Dozens of people who filed their federal income tax returns electronically through a free program sponsored by the Urban League of Greater Chattanooga thought they would have received their refunds by now.
Instead they are finding that the IRS rejected their returns filed via the Volunteer Income Tax Assistance, or VITA, program.
Compounding the problem, some clients said their calls to the Urban League to ask about the problem weren't always returned promptly. That left clients to wonder what was going on.
CHECK ON YOUR RETURN
VITA: If you filed your return electronically through the VITA program and it has not been received by the IRS, call the Urban League at 756-1762. A tax coordinator will assist in correcting any errors.
IRS: Call consultant Joseph Kotsis at 290-5319 or e-mail joseph.j.kotsis2@IRS.gov.
Online: Visit www.IRS.gov. Go to "Where's my refund" on the site. If after three or four days the website still says the tax return has not been received, there may be a problem.
Urban League officials said Wednesday they didn't initially realize anything was wrong.
But, "as soon as we learned there was a problem we got on top of it," said Chief Operating Officer James McKissic.
He and other officials blamed the rejected returns on a combination of tax law changes approved late last year and a delay in updating computer software.
"Remember this year when government officials waited and changed the tax laws at the last minute?" said McKissic. "That caused the VITA IRS software, called Tax Wise, to not be totally updated when the VITA program started."
Dan Boone, IRS spokesman for Alabama and Tennessee, said the agency had to reprogram computers to accommodate three deductions that were reinstated.
"We announced in January that we would be able to process returns with those three deductions starting Feb. 14," Boone said.
But McKissic said that wasn't communicated to the Urban League, so its VITA volunteers started filing tax returns, including the deductions in question, before then.
Only 67 clients, those who itemized taxes and filed during the first weeks of the tax season, have been affected by the problem, McKissic said. That's a small part of the estimated 4,000 returns the Chattanooga-area VITA program expects to file by the time tax season is over, he said.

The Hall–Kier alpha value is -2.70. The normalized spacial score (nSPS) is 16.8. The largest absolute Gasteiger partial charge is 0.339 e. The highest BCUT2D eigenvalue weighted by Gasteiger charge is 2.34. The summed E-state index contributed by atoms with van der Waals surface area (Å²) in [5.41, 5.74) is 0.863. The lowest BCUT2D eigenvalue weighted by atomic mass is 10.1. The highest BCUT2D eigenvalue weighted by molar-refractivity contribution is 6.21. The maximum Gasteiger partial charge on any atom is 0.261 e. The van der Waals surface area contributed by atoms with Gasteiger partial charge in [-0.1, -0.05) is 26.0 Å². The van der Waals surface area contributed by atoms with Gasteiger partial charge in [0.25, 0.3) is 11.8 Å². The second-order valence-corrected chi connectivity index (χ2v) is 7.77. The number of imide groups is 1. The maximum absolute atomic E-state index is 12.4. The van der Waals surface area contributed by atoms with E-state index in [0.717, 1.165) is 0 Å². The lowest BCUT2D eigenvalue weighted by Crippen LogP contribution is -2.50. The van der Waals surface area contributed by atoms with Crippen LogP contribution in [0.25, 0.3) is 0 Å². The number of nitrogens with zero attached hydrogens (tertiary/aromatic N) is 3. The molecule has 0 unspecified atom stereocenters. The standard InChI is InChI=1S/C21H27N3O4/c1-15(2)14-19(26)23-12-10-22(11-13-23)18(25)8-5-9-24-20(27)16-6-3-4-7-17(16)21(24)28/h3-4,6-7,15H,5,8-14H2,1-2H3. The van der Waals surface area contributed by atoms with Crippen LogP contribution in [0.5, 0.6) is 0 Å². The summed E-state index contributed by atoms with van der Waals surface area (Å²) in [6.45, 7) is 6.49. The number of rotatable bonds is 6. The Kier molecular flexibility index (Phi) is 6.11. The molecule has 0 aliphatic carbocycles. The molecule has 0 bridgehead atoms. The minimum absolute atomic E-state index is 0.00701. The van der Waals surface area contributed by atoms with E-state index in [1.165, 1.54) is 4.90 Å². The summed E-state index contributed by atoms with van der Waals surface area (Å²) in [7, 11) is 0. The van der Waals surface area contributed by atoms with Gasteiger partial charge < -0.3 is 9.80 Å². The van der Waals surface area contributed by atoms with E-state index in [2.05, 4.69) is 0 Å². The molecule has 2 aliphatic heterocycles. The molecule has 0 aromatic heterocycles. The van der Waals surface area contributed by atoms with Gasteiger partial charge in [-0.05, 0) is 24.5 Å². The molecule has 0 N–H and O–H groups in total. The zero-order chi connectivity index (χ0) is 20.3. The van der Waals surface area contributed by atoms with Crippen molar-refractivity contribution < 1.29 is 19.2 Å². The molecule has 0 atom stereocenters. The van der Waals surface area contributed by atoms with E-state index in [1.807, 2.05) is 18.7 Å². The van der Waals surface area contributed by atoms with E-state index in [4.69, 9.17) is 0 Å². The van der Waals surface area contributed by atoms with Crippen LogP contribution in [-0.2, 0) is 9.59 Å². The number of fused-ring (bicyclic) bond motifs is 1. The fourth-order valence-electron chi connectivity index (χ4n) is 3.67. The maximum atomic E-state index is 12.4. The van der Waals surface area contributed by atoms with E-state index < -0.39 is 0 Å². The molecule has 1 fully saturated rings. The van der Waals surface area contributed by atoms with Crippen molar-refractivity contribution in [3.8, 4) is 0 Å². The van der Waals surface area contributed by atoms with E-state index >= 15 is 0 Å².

"We've been doing this for seven years. This is the first time we've had these problems," McKissic said.
The clients in the Chattanooga area weren't the only ones affected.
Boone said the delay in updating the computer software affected about 6 percent of income tax filers across the country.
VITA program clients and Urban League officials learned there was a problem only recently after looking up completed tax returns online.
Urban League computers showed that the filed taxes were acknowledged as received by the IRS. But when clients looked them up at home, the IRS website indicated the returns had not been received, McKissic said.
The Urban League's software has since been updated, but clients with tax returns that have been filed but not received by the IRS are asked to call the Urban League.
James Stoker was among the nearly six dozen people whose returns were rejected.
The 64-year-old fleet manager for U.S. Xpress said the Urban League's correction process worked for him.
"They did the service for me at no charge and it (the problem) just boils down to a computer glitch," he said.
After leaving messages with the Urban League, he said an IRS representative called him Tuesday and said they were working on the issue. When he checked IRS.gov on Wednesday, the website showed that his refund is being processed.
McKissic said his office has gotten a lot of phone calls and has hired two people this month to assist with all the questions.
"We're doing everything we can to correct this," McKissic said.
He said he still encourages tax filers to use VITA, a program intended to help those who earn up to $50,000.
"People should still use the Urban League VITA Program because it's still the best deal in town," McKissic said. "It's totally free."
Yolanda Putman has been a reporter at the Times Free Press for 11 years. She covers housing and previously covered education and crime. Yolanda is a Chattanooga native who has a master’s degree in communication from the University of Tennessee and a bachelor’s degree in journalism from Alabama State University. She previously worked at the Lima (Ohio) News. She enjoys running, reading and writing and is the mother of one son, Tyreese. She has also ...
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